Ten years ago, a pipeline exploded, causing a massive fire that devastated the suburban neighborhoods in San Bruno, California. Eight people were killed. Recently, when commenting on the legal aftermath, at least one federal judge, U.S. District Judge William Alsup, severely criticized the company responsible, Pacific Gas & Electric. That public dressing down was just the beginning.
Since that initial explosion, countless fires have raged across California, and these fires are being blamed on “poorly maintained power lines” that fell under the auspices of PG&E. Thousands of homes were destroyed and at least 130 people were killed. In response, Alsup said, “PG&E neglected the maintenance, it’s quite clear, even though they won’t admit it… I am going to do everything I can to protect this state from more death and destruction from this convicted felon…”
After the deaths in 2010, the electric provider was convicted of six felony counts, including falsifying records and other safety violations. Subsequently, PG&E was placed on five years of criminal probation. It was Alsup’s purview to review the company’s actions while under criminal probation. The judge’s estimation and response was direct and unflattering.
Media reports say that Alsup called the actions of the company, even during probation, “abysmal,” adding that there is no doubt the company was negligent, and that it had failed to hire the adequate number of employees to properly maintain and protect the aging power lines.
PG&E countered that they had not been negligent, and that the company had followed the terms of the probation, even as the utility was saddled with more than $50 billion in potential liabilities, leading to a bankruptcy filing in early 2019.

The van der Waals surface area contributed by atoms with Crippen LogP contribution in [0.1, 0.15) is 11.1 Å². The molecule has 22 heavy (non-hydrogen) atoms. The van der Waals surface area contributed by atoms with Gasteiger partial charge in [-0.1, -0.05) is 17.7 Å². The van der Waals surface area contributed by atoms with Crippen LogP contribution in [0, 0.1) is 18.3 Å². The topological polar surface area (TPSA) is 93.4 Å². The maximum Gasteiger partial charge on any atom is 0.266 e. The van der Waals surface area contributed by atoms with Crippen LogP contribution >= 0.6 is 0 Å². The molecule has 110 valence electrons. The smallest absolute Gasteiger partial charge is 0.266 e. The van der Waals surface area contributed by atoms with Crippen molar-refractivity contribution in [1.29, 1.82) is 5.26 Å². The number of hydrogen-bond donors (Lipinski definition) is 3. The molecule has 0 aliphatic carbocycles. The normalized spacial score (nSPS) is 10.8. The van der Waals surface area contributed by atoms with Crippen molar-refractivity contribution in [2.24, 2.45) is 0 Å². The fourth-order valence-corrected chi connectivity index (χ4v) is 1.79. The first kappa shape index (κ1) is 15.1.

That’s not a message that looks to be gaining any traction. Given the tragic loss of life and property damage being blamed, partially but significantly, on negligence on the part of the utility provider, the public is not at all interested in hearing how PG&E followed proper procedure.
Judge Alsup went even further, stating that he believes some of the fires may have been prevented had the company acted responsibly, investing in proper infrastructure maintenance rather than giving big bonuses to executives.
The picture painted by the judge’s version of events is stark, clear, and hard: a greedy corporation refusing to learn from one mistake and continuing bad behavior leading to compounded tragedy. Even criminal conviction did not inspire the company to change, leading to further loss. So far, PG&E has not offered much in the way of response to this narrative, and public opinion is growing more angry and frustrated with the company.
Sooner, rather than later, PG&E will need to respond, addressing both its perceived failures and offering a better way forward, because this PR crisis does not seem to be going away.